It was supposed to be the typical Sunday afternoon lunch with friends—kids on one end of the restaurant table, adults on the other. Except, it wasn’t.
What is it about Sunday mornings? It’s like all of our good intentions get sucked into a vortex of chaos, anger, and tardiness. Sunday mornings support the quip, “Confession is good for the soul.” After 19 years of mothering my son Jon, who suffers from sensory-processing challenges, Tourette’s, anxiety, and other disabilities, I’ve become hyper-aware of the potential chaos that can arise when he’s placed in any given setting. Even at church, Jon regularly endures silent, invisible challenges and constantly being misunderstood; yet he continues to show up and worship, heart and soul.
At the end of service, we gathered with several families for a bite to eat.
Then it began.
Living in Two Worlds
Social get-togethers complicate Jon’s challenges; the noise, difficulty with communication, tic suppression, and inability to understand typical interactions intensify Jon’s differences. He sat by me at lunch. But after a while, his tics and challenges finally took over, exceeding his exhausted resources for coping. I rubbed some helpful oils on his neck as the noise and chatter continued.
I exist in two worlds: in one world, I’m a free-spirited mother of typical children; and in the other, I’m a caregiving mother with more questions than answers. The contrast quiets and humbles my perfectionistic soul, which is constantly trying to find a balance between the two.
We returned home to seek afternoon peace and quiet. My son relished the relief: no one staring, overlooking, judging, dismissing, or pretending to be comfortable in their discomfort. I understand the pretending and apprehension—that was me before I had a different child. Hopefully, the gap between these two worlds will lessen in this life; nonetheless, difference is profoundly distinct and difficult.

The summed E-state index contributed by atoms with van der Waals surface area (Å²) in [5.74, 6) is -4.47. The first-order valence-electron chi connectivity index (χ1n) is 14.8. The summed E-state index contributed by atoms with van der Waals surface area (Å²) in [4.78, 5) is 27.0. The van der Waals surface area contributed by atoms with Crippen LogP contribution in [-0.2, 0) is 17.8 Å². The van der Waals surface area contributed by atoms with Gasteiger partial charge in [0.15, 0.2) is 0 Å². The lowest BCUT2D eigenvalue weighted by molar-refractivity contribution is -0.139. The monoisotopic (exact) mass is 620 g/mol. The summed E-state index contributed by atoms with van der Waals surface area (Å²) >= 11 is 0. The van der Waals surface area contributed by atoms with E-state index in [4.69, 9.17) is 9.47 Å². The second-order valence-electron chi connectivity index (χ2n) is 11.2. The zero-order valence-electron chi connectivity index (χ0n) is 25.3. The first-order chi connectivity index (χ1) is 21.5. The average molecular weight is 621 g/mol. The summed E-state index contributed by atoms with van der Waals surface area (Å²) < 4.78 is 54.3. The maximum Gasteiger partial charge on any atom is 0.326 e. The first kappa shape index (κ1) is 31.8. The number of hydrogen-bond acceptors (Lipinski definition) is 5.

The Value of Quietness
In the quietness of that Sunday evening, I wondered if others experience seasons where the chaos of communal commitments becomes less comforting than the quiet of God’s Word speaking to our needy souls. There are days when my heart wishes for yesteryear, when we went to church and worshiped without worry. The fun, friends, laughter, and lingering time never pushed me to my limits; in fact, they fed my soul.
Yet, stretched beyond imagination these many years later, I seek my Savior’s still, quiet voice that reminds me I’m loved, seen, enjoyed, accepted—feelings my son must long for on many days.
How disabled is the human soul! While we may fear moments of quietness with Christ, quietness before Him and His Word can provide touches of healing grace this world cannot provide.
I recently read these words of comfort from my dad’s book So You Want to Be Like Christ? May they bring you comfort too.
Open the Word of God in a peaceful place and sit in quietness before Him. Let the random bits of mind-litter blow through your consciousness and wait . . . and read . . . and meditate. In time the Spirit of God will illumine a passage, and it will come to life. . . . Virtually before you know it, the knotty situation that drove you to distraction will unravel. You will discover as you “cease” that your greatest problems start to shrink before Almighty God. . . . He will calm your emotions and relieve your mind. You will discover new direction, freedom from worry, a sense of peace. And like the psalmist you will find Him “a very present help in trouble.”1Charles R. Swindoll, So You Want To Be Like Christ? Eight Essentials to Get You There (Nashville: W Publishing, 2005), 63–64.
Let Me Hear from You
Have you taken time recently to be still, to be quiet? Does the thought of being still and quiet feel a bit scary or uncomfortable?
Then maybe that’s exactly where you need to be.
I used to believe doing more was a must for Christian growth. Now, I’ve learned from my son—who cannot run from or hide his pain—that we can experience profound relief and release when we slow to hear the voice of God as revealed in Scripture. He is speaking to you.
Are you willing to slow down and listen? Let’s talk about that.
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|↑1||Charles R. Swindoll, So You Want To Be Like Christ? Eight Essentials to Get You There (Nashville: W Publishing, 2005), 63–64.|